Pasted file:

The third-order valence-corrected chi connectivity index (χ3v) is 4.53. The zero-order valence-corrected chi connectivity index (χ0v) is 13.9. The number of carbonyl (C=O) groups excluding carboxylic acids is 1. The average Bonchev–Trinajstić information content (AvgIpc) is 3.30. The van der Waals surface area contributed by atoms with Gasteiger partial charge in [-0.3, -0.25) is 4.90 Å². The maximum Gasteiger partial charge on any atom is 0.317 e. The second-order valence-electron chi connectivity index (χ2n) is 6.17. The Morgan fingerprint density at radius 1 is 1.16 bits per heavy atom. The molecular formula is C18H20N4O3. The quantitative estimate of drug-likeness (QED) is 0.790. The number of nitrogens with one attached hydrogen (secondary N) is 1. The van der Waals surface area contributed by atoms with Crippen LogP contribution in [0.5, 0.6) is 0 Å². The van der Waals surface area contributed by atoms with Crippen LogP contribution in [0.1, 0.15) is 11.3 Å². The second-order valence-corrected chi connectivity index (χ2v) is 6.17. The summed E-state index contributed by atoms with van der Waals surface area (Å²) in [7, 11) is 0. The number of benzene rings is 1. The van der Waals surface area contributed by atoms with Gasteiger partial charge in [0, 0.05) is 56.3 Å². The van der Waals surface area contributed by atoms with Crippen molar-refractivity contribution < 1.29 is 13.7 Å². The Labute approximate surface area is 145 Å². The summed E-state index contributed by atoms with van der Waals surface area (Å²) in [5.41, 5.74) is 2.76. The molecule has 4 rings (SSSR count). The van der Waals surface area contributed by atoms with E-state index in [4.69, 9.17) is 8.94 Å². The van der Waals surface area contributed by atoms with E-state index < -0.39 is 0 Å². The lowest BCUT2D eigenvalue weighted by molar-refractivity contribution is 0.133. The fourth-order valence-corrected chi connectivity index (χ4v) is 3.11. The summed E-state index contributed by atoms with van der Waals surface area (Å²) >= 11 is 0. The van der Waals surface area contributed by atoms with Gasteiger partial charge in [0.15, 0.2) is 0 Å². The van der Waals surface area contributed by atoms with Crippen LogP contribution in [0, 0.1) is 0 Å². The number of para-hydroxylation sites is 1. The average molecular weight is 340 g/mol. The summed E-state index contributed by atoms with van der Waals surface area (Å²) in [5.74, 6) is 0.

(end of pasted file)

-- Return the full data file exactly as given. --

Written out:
The third-order valence-corrected chi connectivity index (χ3v) is 4.53. The zero-order valence-corrected chi connectivity index (χ0v) is 13.9. The number of carbonyl (C=O) groups excluding carboxylic acids is 1. The average Bonchev–Trinajstić information content (AvgIpc) is 3.30. The van der Waals surface area contributed by atoms with Gasteiger partial charge in [-0.3, -0.25) is 4.90 Å². The maximum Gasteiger partial charge on any atom is 0.317 e. The second-order valence-electron chi connectivity index (χ2n) is 6.17. The Morgan fingerprint density at radius 1 is 1.16 bits per heavy atom. The molecular formula is C18H20N4O3. The quantitative estimate of drug-likeness (QED) is 0.790. The number of nitrogens with one attached hydrogen (secondary N) is 1. The van der Waals surface area contributed by atoms with Crippen LogP contribution in [0.5, 0.6) is 0 Å². The van der Waals surface area contributed by atoms with Crippen LogP contribution in [0.1, 0.15) is 11.3 Å². The second-order valence-corrected chi connectivity index (χ2v) is 6.17. The summed E-state index contributed by atoms with van der Waals surface area (Å²) in [7, 11) is 0. The number of benzene rings is 1. The van der Waals surface area contributed by atoms with Gasteiger partial charge in [0, 0.05) is 56.3 Å². The van der Waals surface area contributed by atoms with Crippen molar-refractivity contribution < 1.29 is 13.7 Å². The Labute approximate surface area is 145 Å². The summed E-state index contributed by atoms with van der Waals surface area (Å²) in [5.41, 5.74) is 2.76. The molecule has 4 rings (SSSR count). The van der Waals surface area contributed by atoms with E-state index in [4.69, 9.17) is 8.94 Å². The van der Waals surface area contributed by atoms with E-state index < -0.39 is 0 Å². The lowest BCUT2D eigenvalue weighted by molar-refractivity contribution is 0.133. The fourth-order valence-corrected chi connectivity index (χ4v) is 3.11. The summed E-state index contributed by atoms with van der Waals surface area (Å²) >= 11 is 0. The van der Waals surface area contributed by atoms with Gasteiger partial charge in [0.15, 0.2) is 0 Å². The van der Waals surface area contributed by atoms with Crippen LogP contribution in [0, 0.1) is 0 Å². The number of para-hydroxylation sites is 1. The average molecular weight is 340 g/mol. The summed E-state index contributed by atoms with van der Waals surface area (Å²) in [5.74, 6) is 0.